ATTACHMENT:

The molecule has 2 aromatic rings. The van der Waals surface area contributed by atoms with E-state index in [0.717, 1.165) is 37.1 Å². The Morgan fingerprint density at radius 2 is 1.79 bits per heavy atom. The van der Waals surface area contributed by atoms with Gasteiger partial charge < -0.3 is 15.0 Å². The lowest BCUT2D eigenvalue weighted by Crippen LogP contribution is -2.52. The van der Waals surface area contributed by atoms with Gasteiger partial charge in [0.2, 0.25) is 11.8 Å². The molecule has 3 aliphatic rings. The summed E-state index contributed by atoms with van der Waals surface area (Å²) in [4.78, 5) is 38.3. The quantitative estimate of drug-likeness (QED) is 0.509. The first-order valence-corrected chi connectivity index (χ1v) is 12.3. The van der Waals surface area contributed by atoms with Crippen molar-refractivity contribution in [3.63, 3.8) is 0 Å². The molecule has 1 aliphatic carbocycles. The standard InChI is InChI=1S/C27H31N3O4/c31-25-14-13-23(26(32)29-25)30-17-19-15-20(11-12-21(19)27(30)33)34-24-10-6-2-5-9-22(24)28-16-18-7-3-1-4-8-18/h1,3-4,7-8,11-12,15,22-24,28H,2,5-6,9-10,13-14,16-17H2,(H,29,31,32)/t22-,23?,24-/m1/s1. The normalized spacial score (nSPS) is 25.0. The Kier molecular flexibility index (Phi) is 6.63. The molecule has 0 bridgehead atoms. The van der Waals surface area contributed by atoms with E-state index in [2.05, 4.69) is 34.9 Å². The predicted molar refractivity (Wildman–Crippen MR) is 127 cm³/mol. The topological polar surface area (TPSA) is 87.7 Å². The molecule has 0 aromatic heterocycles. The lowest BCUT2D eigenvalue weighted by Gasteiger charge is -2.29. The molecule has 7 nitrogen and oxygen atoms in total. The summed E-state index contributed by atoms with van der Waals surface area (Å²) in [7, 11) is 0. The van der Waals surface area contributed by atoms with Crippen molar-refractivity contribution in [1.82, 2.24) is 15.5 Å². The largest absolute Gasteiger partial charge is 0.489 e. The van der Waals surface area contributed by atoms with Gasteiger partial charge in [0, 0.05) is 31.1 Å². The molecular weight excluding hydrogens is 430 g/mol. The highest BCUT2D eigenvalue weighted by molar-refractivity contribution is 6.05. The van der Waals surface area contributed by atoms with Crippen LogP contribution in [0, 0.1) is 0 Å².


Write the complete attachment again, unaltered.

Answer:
The molecule has 2 aromatic rings. The van der Waals surface area contributed by atoms with E-state index in [0.717, 1.165) is 37.1 Å². The Morgan fingerprint density at radius 2 is 1.79 bits per heavy atom. The van der Waals surface area contributed by atoms with Gasteiger partial charge < -0.3 is 15.0 Å². The lowest BCUT2D eigenvalue weighted by Crippen LogP contribution is -2.52. The van der Waals surface area contributed by atoms with Gasteiger partial charge in [0.2, 0.25) is 11.8 Å². The molecule has 3 aliphatic rings. The summed E-state index contributed by atoms with van der Waals surface area (Å²) in [4.78, 5) is 38.3. The quantitative estimate of drug-likeness (QED) is 0.509. The first-order valence-corrected chi connectivity index (χ1v) is 12.3. The van der Waals surface area contributed by atoms with Crippen molar-refractivity contribution in [3.63, 3.8) is 0 Å². The molecule has 1 aliphatic carbocycles. The standard InChI is InChI=1S/C27H31N3O4/c31-25-14-13-23(26(32)29-25)30-17-19-15-20(11-12-21(19)27(30)33)34-24-10-6-2-5-9-22(24)28-16-18-7-3-1-4-8-18/h1,3-4,7-8,11-12,15,22-24,28H,2,5-6,9-10,13-14,16-17H2,(H,29,31,32)/t22-,23?,24-/m1/s1. The normalized spacial score (nSPS) is 25.0. The Kier molecular flexibility index (Phi) is 6.63. The molecule has 0 bridgehead atoms. The van der Waals surface area contributed by atoms with E-state index in [2.05, 4.69) is 34.9 Å². The predicted molar refractivity (Wildman–Crippen MR) is 127 cm³/mol. The topological polar surface area (TPSA) is 87.7 Å². The molecule has 0 aromatic heterocycles. The lowest BCUT2D eigenvalue weighted by Gasteiger charge is -2.29. The molecule has 7 nitrogen and oxygen atoms in total. The summed E-state index contributed by atoms with van der Waals surface area (Å²) in [7, 11) is 0. The van der Waals surface area contributed by atoms with Crippen molar-refractivity contribution in [1.82, 2.24) is 15.5 Å². The largest absolute Gasteiger partial charge is 0.489 e. The van der Waals surface area contributed by atoms with Gasteiger partial charge in [0, 0.05) is 31.1 Å². The molecular weight excluding hydrogens is 430 g/mol. The highest BCUT2D eigenvalue weighted by molar-refractivity contribution is 6.05. The van der Waals surface area contributed by atoms with Crippen LogP contribution in [0, 0.1) is 0 Å².